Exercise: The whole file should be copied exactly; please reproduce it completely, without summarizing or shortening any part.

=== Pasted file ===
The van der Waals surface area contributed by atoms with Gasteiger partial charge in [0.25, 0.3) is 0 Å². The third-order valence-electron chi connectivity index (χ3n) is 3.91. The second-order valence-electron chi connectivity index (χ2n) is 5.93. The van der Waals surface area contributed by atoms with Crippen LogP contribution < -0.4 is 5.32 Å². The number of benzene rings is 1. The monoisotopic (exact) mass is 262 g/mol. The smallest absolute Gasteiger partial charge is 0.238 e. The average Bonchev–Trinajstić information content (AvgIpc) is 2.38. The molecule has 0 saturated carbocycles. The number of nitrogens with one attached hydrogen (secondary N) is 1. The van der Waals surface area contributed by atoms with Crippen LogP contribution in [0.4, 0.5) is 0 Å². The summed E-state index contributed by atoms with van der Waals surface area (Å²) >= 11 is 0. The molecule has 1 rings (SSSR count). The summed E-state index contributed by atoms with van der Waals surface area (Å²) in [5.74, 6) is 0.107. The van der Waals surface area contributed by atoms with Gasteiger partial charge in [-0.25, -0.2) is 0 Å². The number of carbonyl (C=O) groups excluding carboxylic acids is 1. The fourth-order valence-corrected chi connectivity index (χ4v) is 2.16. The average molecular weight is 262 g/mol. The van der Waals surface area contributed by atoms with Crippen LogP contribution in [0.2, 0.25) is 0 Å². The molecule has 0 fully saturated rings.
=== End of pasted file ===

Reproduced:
The van der Waals surface area contributed by atoms with Gasteiger partial charge in [0.25, 0.3) is 0 Å². The third-order valence-electron chi connectivity index (χ3n) is 3.91. The second-order valence-electron chi connectivity index (χ2n) is 5.93. The van der Waals surface area contributed by atoms with Crippen LogP contribution < -0.4 is 5.32 Å². The number of benzene rings is 1. The monoisotopic (exact) mass is 262 g/mol. The smallest absolute Gasteiger partial charge is 0.238 e. The average Bonchev–Trinajstić information content (AvgIpc) is 2.38. The molecule has 0 saturated carbocycles. The number of nitrogens with one attached hydrogen (secondary N) is 1. The van der Waals surface area contributed by atoms with Crippen LogP contribution in [0.4, 0.5) is 0 Å². The summed E-state index contributed by atoms with van der Waals surface area (Å²) >= 11 is 0. The molecule has 1 rings (SSSR count). The summed E-state index contributed by atoms with van der Waals surface area (Å²) in [5.74, 6) is 0.107. The van der Waals surface area contributed by atoms with Gasteiger partial charge in [-0.25, -0.2) is 0 Å². The number of carbonyl (C=O) groups excluding carboxylic acids is 1. The fourth-order valence-corrected chi connectivity index (χ4v) is 2.16. The average molecular weight is 262 g/mol. The van der Waals surface area contributed by atoms with Crippen LogP contribution in [0.2, 0.25) is 0 Å². The molecule has 0 fully saturated rings.